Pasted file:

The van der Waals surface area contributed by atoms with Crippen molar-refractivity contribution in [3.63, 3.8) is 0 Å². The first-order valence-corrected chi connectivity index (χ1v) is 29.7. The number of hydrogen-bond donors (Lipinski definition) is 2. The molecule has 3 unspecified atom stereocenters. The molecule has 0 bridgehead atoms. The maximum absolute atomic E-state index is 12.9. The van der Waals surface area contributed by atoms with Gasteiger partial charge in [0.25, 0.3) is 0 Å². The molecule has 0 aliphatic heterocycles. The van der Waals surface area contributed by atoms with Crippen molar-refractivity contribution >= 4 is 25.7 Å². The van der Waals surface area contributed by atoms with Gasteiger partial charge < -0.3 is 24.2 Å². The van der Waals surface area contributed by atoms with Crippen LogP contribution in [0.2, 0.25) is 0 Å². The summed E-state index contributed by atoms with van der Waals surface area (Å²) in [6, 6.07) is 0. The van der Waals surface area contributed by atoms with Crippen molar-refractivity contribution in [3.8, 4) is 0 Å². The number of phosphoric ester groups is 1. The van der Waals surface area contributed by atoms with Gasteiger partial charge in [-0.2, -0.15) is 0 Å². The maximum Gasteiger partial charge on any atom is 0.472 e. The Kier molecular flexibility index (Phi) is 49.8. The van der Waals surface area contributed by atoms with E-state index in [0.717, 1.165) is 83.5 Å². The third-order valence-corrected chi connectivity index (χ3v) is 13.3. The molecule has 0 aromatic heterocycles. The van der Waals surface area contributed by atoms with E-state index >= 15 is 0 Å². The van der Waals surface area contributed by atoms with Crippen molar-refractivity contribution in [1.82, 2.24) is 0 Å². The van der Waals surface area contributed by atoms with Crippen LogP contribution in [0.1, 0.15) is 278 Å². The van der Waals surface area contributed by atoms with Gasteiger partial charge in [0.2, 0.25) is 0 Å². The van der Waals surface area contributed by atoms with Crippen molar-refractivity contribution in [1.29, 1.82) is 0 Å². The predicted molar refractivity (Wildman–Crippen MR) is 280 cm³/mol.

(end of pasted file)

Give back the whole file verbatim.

The van der Waals surface area contributed by atoms with Crippen molar-refractivity contribution in [3.63, 3.8) is 0 Å². The first-order valence-corrected chi connectivity index (χ1v) is 29.7. The number of hydrogen-bond donors (Lipinski definition) is 2. The molecule has 3 unspecified atom stereocenters. The molecule has 0 bridgehead atoms. The maximum absolute atomic E-state index is 12.9. The van der Waals surface area contributed by atoms with Gasteiger partial charge in [0.25, 0.3) is 0 Å². The molecule has 0 aliphatic heterocycles. The van der Waals surface area contributed by atoms with Crippen molar-refractivity contribution >= 4 is 25.7 Å². The van der Waals surface area contributed by atoms with Gasteiger partial charge < -0.3 is 24.2 Å². The van der Waals surface area contributed by atoms with Crippen LogP contribution in [0.2, 0.25) is 0 Å². The summed E-state index contributed by atoms with van der Waals surface area (Å²) in [6, 6.07) is 0. The van der Waals surface area contributed by atoms with Crippen molar-refractivity contribution in [3.8, 4) is 0 Å². The number of phosphoric ester groups is 1. The van der Waals surface area contributed by atoms with Gasteiger partial charge in [-0.2, -0.15) is 0 Å². The maximum Gasteiger partial charge on any atom is 0.472 e. The Kier molecular flexibility index (Phi) is 49.8. The van der Waals surface area contributed by atoms with E-state index in [0.717, 1.165) is 83.5 Å². The third-order valence-corrected chi connectivity index (χ3v) is 13.3. The molecule has 0 aromatic heterocycles. The van der Waals surface area contributed by atoms with E-state index >= 15 is 0 Å². The van der Waals surface area contributed by atoms with Crippen molar-refractivity contribution in [1.82, 2.24) is 0 Å². The van der Waals surface area contributed by atoms with Crippen LogP contribution in [0.1, 0.15) is 278 Å². The van der Waals surface area contributed by atoms with Gasteiger partial charge in [0.2, 0.25) is 0 Å². The van der Waals surface area contributed by atoms with Crippen molar-refractivity contribution in [1.29, 1.82) is 0 Å². The predicted molar refractivity (Wildman–Crippen MR) is 280 cm³/mol.